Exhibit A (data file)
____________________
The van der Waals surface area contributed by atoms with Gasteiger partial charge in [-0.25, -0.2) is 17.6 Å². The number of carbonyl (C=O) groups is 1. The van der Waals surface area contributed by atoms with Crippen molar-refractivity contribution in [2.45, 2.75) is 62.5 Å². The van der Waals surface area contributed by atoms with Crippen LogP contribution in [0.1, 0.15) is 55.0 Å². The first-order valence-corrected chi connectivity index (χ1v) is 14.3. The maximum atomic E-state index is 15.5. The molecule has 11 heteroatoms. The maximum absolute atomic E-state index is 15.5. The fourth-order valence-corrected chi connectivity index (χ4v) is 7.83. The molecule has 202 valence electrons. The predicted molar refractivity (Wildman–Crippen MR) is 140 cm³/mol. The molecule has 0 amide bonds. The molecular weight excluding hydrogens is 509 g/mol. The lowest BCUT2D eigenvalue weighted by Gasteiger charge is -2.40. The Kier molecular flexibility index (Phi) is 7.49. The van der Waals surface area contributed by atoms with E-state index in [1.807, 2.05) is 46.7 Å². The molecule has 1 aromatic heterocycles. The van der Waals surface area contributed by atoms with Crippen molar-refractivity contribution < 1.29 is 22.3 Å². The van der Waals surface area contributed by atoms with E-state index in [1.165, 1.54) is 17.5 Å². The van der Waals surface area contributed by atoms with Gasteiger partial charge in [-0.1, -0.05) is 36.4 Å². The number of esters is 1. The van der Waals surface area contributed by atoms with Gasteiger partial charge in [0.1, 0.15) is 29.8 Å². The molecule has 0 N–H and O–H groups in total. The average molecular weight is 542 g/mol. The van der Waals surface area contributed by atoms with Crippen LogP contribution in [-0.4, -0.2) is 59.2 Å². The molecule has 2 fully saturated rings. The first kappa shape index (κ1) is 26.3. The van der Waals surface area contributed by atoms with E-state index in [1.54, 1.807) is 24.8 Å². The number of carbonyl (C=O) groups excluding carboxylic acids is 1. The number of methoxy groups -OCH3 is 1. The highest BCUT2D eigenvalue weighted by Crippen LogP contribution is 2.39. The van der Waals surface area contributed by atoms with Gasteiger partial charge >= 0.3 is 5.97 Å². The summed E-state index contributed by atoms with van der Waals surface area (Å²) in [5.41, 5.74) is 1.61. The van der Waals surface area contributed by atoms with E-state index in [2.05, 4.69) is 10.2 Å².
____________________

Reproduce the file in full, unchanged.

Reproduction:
The van der Waals surface area contributed by atoms with Gasteiger partial charge in [-0.25, -0.2) is 17.6 Å². The number of carbonyl (C=O) groups is 1. The van der Waals surface area contributed by atoms with Crippen molar-refractivity contribution in [2.45, 2.75) is 62.5 Å². The van der Waals surface area contributed by atoms with Crippen LogP contribution in [0.1, 0.15) is 55.0 Å². The first-order valence-corrected chi connectivity index (χ1v) is 14.3. The maximum atomic E-state index is 15.5. The molecule has 11 heteroatoms. The maximum absolute atomic E-state index is 15.5. The fourth-order valence-corrected chi connectivity index (χ4v) is 7.83. The molecule has 202 valence electrons. The predicted molar refractivity (Wildman–Crippen MR) is 140 cm³/mol. The molecule has 0 amide bonds. The molecular weight excluding hydrogens is 509 g/mol. The lowest BCUT2D eigenvalue weighted by Gasteiger charge is -2.40. The Kier molecular flexibility index (Phi) is 7.49. The van der Waals surface area contributed by atoms with E-state index in [1.807, 2.05) is 46.7 Å². The molecule has 1 aromatic heterocycles. The van der Waals surface area contributed by atoms with Crippen molar-refractivity contribution < 1.29 is 22.3 Å². The van der Waals surface area contributed by atoms with E-state index in [1.165, 1.54) is 17.5 Å². The van der Waals surface area contributed by atoms with Gasteiger partial charge in [-0.1, -0.05) is 36.4 Å². The number of esters is 1. The van der Waals surface area contributed by atoms with Gasteiger partial charge in [0.1, 0.15) is 29.8 Å². The molecule has 0 N–H and O–H groups in total. The average molecular weight is 542 g/mol. The van der Waals surface area contributed by atoms with Crippen LogP contribution in [-0.4, -0.2) is 59.2 Å². The molecule has 2 fully saturated rings. The first kappa shape index (κ1) is 26.3. The van der Waals surface area contributed by atoms with E-state index in [1.54, 1.807) is 24.8 Å². The number of carbonyl (C=O) groups excluding carboxylic acids is 1. The number of methoxy groups -OCH3 is 1. The highest BCUT2D eigenvalue weighted by Crippen LogP contribution is 2.39. The van der Waals surface area contributed by atoms with Gasteiger partial charge >= 0.3 is 5.97 Å². The summed E-state index contributed by atoms with van der Waals surface area (Å²) in [5.41, 5.74) is 1.61. The van der Waals surface area contributed by atoms with E-state index in [2.05, 4.69) is 10.2 Å².